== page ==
The morphology of the ceramic is controlled by controlling the energy of the sputtered clusters on the stent substrate. Higher energies and higher temperatures result in defined grain, higher roughness surfaces. Higher energies are provided by increasing the temperature of the ceramic on the substrate, e.g. by heating the substrate or heating the ceramic with infrared radiation. In embodiments, defined grain morphologies are formed at temperatures of about 250° C. or greater. Globular morphologies are formed at lower temperatures, e.g. ambient temperatures without external factors. The heating enhances the formation of a more crystalline ceramic, which forms the grains. Intermediate morphologies are formed at intermediate values of these parameters. The composition of the ceramic can also be varied. For example, oxygen content can be increased by providing oxygen gas in the chamber.

The morphology of the surface of the ceramic is characterized by its visual appearance, its roughness, and/or the size and arrangement of particular morphological features such as local maxima. In embodiments, the surface is characterized by definable sub-micron sized grains. Referring particularly to FIG. 7A, for example, in embodiments, the grains have a length, L, of the of about 50 to 500 nm, e.g. about 100-300 nm, and a width, W, of about 5 nm to 50 nm, e.g. about 10-15 nm. The grains have an aspect ratio (length to width) of about 5:1 or more, e.g. 10:1 to 20:1. The grains overlap in one or more layers. The separation between grains can be about 1-50 nm. In particular embodiments, the grains resemble rice grains.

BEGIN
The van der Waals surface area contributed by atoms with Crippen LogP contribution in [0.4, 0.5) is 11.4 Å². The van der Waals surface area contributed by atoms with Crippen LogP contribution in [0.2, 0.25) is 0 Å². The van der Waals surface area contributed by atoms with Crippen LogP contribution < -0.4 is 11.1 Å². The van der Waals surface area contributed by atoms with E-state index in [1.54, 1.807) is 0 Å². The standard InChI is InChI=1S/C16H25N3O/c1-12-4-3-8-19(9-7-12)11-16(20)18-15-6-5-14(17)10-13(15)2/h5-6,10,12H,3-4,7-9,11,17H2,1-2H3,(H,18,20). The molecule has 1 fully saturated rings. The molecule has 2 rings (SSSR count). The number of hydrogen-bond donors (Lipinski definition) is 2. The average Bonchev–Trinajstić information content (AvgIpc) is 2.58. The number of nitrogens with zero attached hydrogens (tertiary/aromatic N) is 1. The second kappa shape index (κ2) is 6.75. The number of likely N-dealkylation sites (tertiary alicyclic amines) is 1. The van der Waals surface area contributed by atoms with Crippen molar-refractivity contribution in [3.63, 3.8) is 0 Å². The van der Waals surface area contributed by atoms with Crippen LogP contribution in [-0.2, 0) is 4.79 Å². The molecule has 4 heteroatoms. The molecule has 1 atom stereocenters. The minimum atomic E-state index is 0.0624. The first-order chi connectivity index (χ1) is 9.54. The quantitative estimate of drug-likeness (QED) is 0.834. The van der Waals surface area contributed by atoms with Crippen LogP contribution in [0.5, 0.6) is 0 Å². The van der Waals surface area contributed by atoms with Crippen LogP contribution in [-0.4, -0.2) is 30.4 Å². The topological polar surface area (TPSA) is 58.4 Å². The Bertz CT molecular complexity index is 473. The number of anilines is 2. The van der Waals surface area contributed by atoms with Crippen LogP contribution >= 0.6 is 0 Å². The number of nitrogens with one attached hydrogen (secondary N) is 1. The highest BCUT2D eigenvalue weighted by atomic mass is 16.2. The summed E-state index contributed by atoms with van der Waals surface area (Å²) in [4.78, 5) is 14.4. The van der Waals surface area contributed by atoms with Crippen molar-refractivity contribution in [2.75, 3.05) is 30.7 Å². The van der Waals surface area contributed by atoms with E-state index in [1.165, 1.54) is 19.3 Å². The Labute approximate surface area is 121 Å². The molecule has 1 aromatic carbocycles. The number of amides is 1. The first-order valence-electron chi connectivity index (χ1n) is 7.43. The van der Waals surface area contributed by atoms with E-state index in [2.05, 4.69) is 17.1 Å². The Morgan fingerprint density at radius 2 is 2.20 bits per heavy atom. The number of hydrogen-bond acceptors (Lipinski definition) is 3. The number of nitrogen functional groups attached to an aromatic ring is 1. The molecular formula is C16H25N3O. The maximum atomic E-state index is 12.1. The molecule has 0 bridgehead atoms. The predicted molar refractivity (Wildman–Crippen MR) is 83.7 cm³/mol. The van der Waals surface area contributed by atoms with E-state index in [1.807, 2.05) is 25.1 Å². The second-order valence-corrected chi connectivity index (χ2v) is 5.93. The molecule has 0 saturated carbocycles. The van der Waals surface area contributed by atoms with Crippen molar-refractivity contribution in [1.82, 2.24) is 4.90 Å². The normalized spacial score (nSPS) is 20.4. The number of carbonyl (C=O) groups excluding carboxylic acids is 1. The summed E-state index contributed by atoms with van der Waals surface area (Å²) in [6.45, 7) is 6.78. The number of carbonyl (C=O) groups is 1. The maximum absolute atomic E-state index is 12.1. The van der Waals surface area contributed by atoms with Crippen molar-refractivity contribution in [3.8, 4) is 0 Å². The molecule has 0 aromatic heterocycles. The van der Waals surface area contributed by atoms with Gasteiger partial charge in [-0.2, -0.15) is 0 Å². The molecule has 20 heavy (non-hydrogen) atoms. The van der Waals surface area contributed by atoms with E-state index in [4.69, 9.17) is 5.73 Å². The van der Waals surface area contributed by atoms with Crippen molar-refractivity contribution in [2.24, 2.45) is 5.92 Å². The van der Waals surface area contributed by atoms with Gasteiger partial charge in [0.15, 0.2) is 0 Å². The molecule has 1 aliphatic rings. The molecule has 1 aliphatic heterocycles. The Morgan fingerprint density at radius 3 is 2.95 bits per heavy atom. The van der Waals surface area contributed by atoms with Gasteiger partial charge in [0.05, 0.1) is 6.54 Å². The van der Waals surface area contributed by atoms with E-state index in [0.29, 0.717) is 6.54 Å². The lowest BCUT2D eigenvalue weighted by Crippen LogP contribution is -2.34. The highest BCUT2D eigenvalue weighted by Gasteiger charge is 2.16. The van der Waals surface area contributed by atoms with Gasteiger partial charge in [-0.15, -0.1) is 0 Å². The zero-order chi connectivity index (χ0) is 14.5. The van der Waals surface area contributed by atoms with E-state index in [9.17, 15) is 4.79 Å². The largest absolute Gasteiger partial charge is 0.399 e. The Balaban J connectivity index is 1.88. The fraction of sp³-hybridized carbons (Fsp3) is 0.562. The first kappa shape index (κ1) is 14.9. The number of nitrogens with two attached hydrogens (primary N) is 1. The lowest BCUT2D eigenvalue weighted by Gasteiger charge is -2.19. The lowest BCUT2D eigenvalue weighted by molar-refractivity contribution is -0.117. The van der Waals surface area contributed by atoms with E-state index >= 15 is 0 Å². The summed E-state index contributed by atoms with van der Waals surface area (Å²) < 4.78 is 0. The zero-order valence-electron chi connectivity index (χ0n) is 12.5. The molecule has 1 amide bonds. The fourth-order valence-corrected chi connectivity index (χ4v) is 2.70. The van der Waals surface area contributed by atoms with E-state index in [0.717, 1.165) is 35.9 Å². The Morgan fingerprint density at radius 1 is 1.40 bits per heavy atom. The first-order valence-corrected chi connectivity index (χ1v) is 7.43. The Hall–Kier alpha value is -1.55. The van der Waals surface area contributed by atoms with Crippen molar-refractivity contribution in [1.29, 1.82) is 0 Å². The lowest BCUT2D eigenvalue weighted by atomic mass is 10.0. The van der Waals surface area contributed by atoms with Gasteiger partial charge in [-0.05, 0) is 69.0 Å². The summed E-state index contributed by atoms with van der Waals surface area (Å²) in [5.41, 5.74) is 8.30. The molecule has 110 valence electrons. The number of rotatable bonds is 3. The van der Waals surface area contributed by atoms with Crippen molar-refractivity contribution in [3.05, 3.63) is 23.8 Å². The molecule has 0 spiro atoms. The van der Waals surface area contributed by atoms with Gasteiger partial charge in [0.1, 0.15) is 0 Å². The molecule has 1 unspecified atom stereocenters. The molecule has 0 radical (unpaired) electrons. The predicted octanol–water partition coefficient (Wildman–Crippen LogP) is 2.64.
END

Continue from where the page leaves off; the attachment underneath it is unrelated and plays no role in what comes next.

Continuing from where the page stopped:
Referring particularly to FIG. 7B, in embodiments, the surface is characterized by a more continuous surface having a series of shallow globular features. The globular features are closely adjacent with a narrow minima between features. In embodiments, the surface resembles an orange peel. The diameter of the globular features is about 100 nm or less, and the depth of the minima, or the height of the maxima of the globular function is e.g. about 50 nm or less, e.g. about 20 nm or less. In other embodiments, the surface has characteristics between high aspect ratio definable grains and the more continuous globular surface and/or has a combination of these characteristics. For example, the morphology can include a substantially globular base layer and a relatively low density of defined grains. In other embodiments, the surface can include low aspect ratio, thin planar flakes. The morphology type is visible in FESEM images at 50 KX.